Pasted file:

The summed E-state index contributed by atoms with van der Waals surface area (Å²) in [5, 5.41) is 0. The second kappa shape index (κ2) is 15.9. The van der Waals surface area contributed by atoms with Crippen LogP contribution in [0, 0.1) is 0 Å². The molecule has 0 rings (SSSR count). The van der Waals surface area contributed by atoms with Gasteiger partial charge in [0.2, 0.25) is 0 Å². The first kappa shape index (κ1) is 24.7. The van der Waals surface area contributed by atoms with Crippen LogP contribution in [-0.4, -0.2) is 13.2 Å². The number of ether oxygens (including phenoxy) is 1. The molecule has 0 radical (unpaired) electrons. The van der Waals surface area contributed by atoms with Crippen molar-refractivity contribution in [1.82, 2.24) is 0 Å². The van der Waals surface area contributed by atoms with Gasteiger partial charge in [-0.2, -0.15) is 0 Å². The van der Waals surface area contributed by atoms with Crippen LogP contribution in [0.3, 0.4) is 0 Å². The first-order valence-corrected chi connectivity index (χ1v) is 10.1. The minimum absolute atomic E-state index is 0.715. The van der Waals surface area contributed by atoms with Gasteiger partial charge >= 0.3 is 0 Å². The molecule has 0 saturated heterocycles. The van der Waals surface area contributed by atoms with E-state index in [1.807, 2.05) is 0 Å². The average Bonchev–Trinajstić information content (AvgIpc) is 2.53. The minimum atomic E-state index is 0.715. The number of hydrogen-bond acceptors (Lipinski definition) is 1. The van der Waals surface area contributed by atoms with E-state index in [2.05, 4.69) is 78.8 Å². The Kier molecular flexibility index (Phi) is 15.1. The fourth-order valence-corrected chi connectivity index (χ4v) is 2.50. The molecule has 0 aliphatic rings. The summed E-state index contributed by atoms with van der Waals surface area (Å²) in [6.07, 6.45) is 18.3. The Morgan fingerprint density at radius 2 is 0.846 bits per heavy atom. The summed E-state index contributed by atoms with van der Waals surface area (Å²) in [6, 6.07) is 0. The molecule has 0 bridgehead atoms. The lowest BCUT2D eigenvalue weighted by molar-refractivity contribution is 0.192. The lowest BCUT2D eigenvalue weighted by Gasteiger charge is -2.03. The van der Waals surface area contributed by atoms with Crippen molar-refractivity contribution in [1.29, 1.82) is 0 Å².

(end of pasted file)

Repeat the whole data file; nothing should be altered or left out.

The summed E-state index contributed by atoms with van der Waals surface area (Å²) in [5, 5.41) is 0. The second kappa shape index (κ2) is 15.9. The van der Waals surface area contributed by atoms with Crippen LogP contribution in [0, 0.1) is 0 Å². The molecule has 0 rings (SSSR count). The van der Waals surface area contributed by atoms with Gasteiger partial charge in [0.2, 0.25) is 0 Å². The first kappa shape index (κ1) is 24.7. The van der Waals surface area contributed by atoms with Crippen LogP contribution in [-0.4, -0.2) is 13.2 Å². The number of ether oxygens (including phenoxy) is 1. The molecule has 0 radical (unpaired) electrons. The van der Waals surface area contributed by atoms with Crippen molar-refractivity contribution in [1.82, 2.24) is 0 Å². The van der Waals surface area contributed by atoms with Gasteiger partial charge in [-0.2, -0.15) is 0 Å². The van der Waals surface area contributed by atoms with Crippen LogP contribution in [0.3, 0.4) is 0 Å². The first-order valence-corrected chi connectivity index (χ1v) is 10.1. The minimum absolute atomic E-state index is 0.715. The van der Waals surface area contributed by atoms with Gasteiger partial charge >= 0.3 is 0 Å². The molecule has 0 saturated heterocycles. The van der Waals surface area contributed by atoms with E-state index in [1.807, 2.05) is 0 Å². The average Bonchev–Trinajstić information content (AvgIpc) is 2.53. The minimum atomic E-state index is 0.715. The number of hydrogen-bond acceptors (Lipinski definition) is 1. The van der Waals surface area contributed by atoms with E-state index in [2.05, 4.69) is 78.8 Å². The Kier molecular flexibility index (Phi) is 15.1. The fourth-order valence-corrected chi connectivity index (χ4v) is 2.50. The molecule has 0 aliphatic rings. The summed E-state index contributed by atoms with van der Waals surface area (Å²) in [6.07, 6.45) is 18.3. The Morgan fingerprint density at radius 2 is 0.846 bits per heavy atom. The summed E-state index contributed by atoms with van der Waals surface area (Å²) in [6, 6.07) is 0. The molecule has 0 bridgehead atoms. The lowest BCUT2D eigenvalue weighted by molar-refractivity contribution is 0.192. The lowest BCUT2D eigenvalue weighted by Gasteiger charge is -2.03. The van der Waals surface area contributed by atoms with Crippen molar-refractivity contribution in [1.29, 1.82) is 0 Å².